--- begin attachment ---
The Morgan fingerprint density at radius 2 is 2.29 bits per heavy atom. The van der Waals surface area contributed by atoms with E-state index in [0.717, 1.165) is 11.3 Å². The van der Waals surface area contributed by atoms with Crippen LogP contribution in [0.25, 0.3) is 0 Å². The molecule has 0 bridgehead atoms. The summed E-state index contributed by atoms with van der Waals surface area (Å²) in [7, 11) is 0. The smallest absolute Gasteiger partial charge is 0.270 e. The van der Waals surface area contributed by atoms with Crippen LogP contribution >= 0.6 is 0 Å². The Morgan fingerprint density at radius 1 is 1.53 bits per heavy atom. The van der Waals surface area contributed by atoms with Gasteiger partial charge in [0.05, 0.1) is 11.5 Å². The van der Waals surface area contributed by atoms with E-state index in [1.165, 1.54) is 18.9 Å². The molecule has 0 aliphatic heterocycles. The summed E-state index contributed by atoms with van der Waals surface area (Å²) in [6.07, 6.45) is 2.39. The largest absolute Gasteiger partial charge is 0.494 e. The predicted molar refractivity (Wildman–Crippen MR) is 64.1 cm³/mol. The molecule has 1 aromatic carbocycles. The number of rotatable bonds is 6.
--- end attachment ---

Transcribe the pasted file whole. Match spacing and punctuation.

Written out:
The Morgan fingerprint density at radius 2 is 2.29 bits per heavy atom. The van der Waals surface area contributed by atoms with E-state index in [0.717, 1.165) is 11.3 Å². The van der Waals surface area contributed by atoms with Crippen LogP contribution in [0.25, 0.3) is 0 Å². The molecule has 0 bridgehead atoms. The summed E-state index contributed by atoms with van der Waals surface area (Å²) in [7, 11) is 0. The smallest absolute Gasteiger partial charge is 0.270 e. The van der Waals surface area contributed by atoms with Crippen LogP contribution >= 0.6 is 0 Å². The Morgan fingerprint density at radius 1 is 1.53 bits per heavy atom. The van der Waals surface area contributed by atoms with Gasteiger partial charge in [0.05, 0.1) is 11.5 Å². The van der Waals surface area contributed by atoms with E-state index in [1.165, 1.54) is 18.9 Å². The molecule has 0 aliphatic heterocycles. The summed E-state index contributed by atoms with van der Waals surface area (Å²) in [6.07, 6.45) is 2.39. The largest absolute Gasteiger partial charge is 0.494 e. The predicted molar refractivity (Wildman–Crippen MR) is 64.1 cm³/mol. The molecule has 1 aromatic carbocycles. The number of rotatable bonds is 6.